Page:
Feeling Stressed? Hug A Tree

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Living in a big city, it’s not always easy to find a forest — but the health benefits might be worth it. A new article in The Atlantic suggests that living near tree might not only improve your mental health, but your physical health as well:

It is becoming increasingly clear that trees help people live longer, healthier, happier lives—to the tune of $6.8 billion in averted health costs annually in the U.S., according to research published this week. And we’re only beginning to understand the nature and magnitude of their tree-benevolence.

tree map Map courtesy: US Forest Service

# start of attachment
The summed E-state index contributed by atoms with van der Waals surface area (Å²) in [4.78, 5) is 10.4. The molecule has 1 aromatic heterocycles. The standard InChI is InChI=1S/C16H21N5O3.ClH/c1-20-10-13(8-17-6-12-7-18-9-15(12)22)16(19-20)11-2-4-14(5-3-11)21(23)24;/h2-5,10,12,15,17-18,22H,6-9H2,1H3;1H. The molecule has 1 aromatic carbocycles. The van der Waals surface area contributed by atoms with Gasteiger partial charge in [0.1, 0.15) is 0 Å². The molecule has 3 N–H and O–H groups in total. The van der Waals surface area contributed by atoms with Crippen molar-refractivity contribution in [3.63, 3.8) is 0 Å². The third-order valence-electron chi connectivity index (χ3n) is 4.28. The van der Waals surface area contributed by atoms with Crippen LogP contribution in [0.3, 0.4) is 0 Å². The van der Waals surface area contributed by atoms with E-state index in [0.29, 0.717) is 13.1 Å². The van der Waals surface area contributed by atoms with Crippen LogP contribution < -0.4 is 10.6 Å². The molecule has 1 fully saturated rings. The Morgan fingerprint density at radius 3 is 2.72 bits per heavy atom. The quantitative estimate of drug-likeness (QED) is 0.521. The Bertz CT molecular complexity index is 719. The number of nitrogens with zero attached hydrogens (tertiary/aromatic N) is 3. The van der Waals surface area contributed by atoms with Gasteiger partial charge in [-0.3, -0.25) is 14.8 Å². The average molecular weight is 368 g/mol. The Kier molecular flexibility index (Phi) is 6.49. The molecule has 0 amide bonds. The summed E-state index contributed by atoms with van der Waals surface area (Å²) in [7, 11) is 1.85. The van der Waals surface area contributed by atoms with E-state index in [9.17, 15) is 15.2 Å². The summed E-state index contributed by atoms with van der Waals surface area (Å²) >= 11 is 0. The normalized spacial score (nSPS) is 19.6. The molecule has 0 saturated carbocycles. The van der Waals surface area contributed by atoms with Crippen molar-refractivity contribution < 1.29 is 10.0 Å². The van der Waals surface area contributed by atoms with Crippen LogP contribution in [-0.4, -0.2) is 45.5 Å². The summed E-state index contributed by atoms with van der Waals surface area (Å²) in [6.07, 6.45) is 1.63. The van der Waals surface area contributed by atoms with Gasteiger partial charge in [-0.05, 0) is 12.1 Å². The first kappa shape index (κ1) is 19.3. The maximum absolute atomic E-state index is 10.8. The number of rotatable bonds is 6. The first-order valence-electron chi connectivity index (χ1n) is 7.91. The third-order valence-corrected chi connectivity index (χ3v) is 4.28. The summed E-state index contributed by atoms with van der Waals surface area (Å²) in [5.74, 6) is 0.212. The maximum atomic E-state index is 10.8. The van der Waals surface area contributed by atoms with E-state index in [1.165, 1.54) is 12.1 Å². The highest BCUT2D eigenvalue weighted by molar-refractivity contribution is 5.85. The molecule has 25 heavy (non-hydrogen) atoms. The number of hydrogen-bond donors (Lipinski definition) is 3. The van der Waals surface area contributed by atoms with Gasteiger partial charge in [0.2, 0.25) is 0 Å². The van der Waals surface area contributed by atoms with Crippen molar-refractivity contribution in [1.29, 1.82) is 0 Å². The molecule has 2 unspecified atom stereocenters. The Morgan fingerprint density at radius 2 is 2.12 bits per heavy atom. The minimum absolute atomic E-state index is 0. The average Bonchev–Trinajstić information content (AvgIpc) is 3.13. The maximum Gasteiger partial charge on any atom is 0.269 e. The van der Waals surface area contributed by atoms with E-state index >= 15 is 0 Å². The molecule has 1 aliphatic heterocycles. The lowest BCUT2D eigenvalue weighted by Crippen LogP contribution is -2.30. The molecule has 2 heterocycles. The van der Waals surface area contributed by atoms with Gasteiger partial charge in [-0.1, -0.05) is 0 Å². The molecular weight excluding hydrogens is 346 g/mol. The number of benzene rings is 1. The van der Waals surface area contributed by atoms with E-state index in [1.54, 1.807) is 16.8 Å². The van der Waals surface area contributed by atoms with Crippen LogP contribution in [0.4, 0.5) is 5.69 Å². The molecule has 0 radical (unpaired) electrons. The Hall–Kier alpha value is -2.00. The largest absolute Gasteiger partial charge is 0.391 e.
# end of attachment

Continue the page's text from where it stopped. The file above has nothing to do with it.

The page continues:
Growing up in Missouri, we had lots of trees around. We had a thicket in the backyard where I would enjoy watching all sorts of familiar birds, like cardinals, blue jays and chickadees. But occasionally we would get a bird that didn’t come around very often, like a catbird. And it turns out that my neighborhood wasn’t alone. I recently went home to visit family, and I was amazed and the vastness of all the wooded areas there. It’s no wonder people are generally happy and laid back there!

Here’s hoping you have some trees around you that you can enjoy. If not, hopefully you can carve out some time to visit a wooded area and connect with nature, even if just for a little bit. It may just help you breathe a little easier.

 

 

 

redwoods

Henry Cowell Redwoods State Park near Santa Cruz, CA

(h/t The Atlantic)

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